Charles-Nicolas Cochin was a French engraver, writer and art critic. He learned painting and engraving from his artist father. Among Cochin’s famous works are the illustrations for La Fontaine’s Fables. Voyage d’Italie is an abridgment of the notes and observations on the masterpieces seen in Italy, recorded by the artist during the trip he made between 1749 and 1751, in the company of the Marquis de Marigny (future director general of King’s Buildings), and the architect Soufflot and the Abbé Leblanc. In this book, Cochin writes about relatively small cities, like Colorno and Foligno, but not Rome. He explains in the preface: “I have not written anything about the masterpieces of art seen in Rome. This city contains such a large number of them, that I did not have enough time to collect notes on them.” Cochin’s guide remained a reference work for many years, particularly for travelers eager for artistic knowledge, and it is still a valuable source for art historians today. The description of the Camposanto includes his observations about the architecture and the wall paintings. Art being the principal interest of his travel, or perhaps because the legend of the holy earth is slowly dying out around the mid-eighteenth century, Cochin does not mention anything about the effect of the holy earth. / DJCochin_Voyage d'italie (excerpt)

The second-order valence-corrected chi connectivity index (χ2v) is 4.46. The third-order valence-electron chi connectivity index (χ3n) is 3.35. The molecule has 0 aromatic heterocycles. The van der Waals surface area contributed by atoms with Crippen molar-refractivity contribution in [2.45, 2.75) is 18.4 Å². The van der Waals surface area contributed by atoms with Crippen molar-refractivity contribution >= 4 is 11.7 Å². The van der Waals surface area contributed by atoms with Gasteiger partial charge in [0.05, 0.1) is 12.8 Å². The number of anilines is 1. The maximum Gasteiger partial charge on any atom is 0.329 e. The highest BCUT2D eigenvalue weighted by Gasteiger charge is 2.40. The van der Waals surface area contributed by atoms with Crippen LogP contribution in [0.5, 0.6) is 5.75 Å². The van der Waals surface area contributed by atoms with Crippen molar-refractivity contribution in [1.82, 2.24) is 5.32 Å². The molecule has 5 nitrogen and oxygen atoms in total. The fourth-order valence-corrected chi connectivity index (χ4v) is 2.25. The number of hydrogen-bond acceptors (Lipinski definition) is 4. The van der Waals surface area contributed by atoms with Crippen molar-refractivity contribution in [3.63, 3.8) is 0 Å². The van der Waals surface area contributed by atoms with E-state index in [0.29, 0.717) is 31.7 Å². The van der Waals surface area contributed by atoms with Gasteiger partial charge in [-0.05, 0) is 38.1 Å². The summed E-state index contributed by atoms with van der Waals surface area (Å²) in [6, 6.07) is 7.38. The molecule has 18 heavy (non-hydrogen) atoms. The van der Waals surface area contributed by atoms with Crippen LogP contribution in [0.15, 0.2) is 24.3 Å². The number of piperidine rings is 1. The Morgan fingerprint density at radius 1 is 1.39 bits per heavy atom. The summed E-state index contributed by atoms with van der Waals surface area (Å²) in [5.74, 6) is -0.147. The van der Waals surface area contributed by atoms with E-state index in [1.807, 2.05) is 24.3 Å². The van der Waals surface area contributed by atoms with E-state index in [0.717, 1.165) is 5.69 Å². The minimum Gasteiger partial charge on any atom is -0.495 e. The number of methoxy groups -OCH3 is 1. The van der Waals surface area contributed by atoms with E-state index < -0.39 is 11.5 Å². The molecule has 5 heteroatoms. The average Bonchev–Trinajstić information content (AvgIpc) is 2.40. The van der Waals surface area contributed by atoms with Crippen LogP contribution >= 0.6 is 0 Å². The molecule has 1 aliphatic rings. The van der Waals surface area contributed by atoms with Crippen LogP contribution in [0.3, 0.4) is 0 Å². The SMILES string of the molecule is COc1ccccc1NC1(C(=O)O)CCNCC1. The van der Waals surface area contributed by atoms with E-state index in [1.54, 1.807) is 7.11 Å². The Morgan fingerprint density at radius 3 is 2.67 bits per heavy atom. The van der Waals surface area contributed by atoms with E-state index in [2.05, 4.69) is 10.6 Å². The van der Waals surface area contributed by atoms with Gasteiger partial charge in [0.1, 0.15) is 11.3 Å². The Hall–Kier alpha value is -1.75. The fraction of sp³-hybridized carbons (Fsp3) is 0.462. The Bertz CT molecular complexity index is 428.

Source: Charles-Nicolas Cochin, Voyage d’Italie, Ou Recueil De Notes Sur Les Ouvrages De Peinture & De Sculpture, Qu’on Voit Dans Les Principales Villes D’italie, 3 vols. (Paris: Jombert, 1758), 2:102-103.
“Campo Santo, édifice gothique, assez beau. C’est un grand cloître, au milieu duquel est un cimetiere de terre apportée, dit-on, de Jérusalem. Il y a quantité de tombeaux de marbre, dont quelques-uns sont antiques: mais ils ne sont pas d’une beauté digne de remarque. Ce cloître est décoré de peintures anciennes, dès les commencemens de la peinture, par conséquent mauvaises: on y remarque cependant déjà une facon de draper & de former les plis, fort bonne, quoique séche et des caracteres de têtes, qui ont de la vérité, mais baisse: il semble que ce soit des portraits servilement & froidement rendus.
Le six Histoires de Job sont dites du Giotto; le Jugement dernier, d’André d’Orcagne et l’Historie de S. Ranieri, de Simon Memmi. Ce cloître est bâti de marbre, comme presque tous les édifices importans de cette ville, le voisinage des carrieres le rendant très-commun dans ce pays.”
Campo Santo, a gothic building, quite beautiful. It is a large cloister, in the middle of which is a cemetery of earth, which is said to be brought from Jerusalem. There are many marble tombs, some of which are ancient, but they are not of a beauty worthy of note. The cloister is decorated with ancient paintings, from the very beginning of painting, and therefore bad. One notices, however, a way of draping and forming pleats that is very good, although dry, and the heads of characters have authenticity, but are flawed: they seem to be slavishly and coldly rendered portraits.
The six stories of Job are said to be by Giotto; the Last Judgment, by Andrea Orcagna, and the story of Saint Ranieri, by Simon Memmi [=Simone Martini]. The cloister is built from marble, like almost all of the important buildings of this city, the proximity of the quarries making it very common in this country.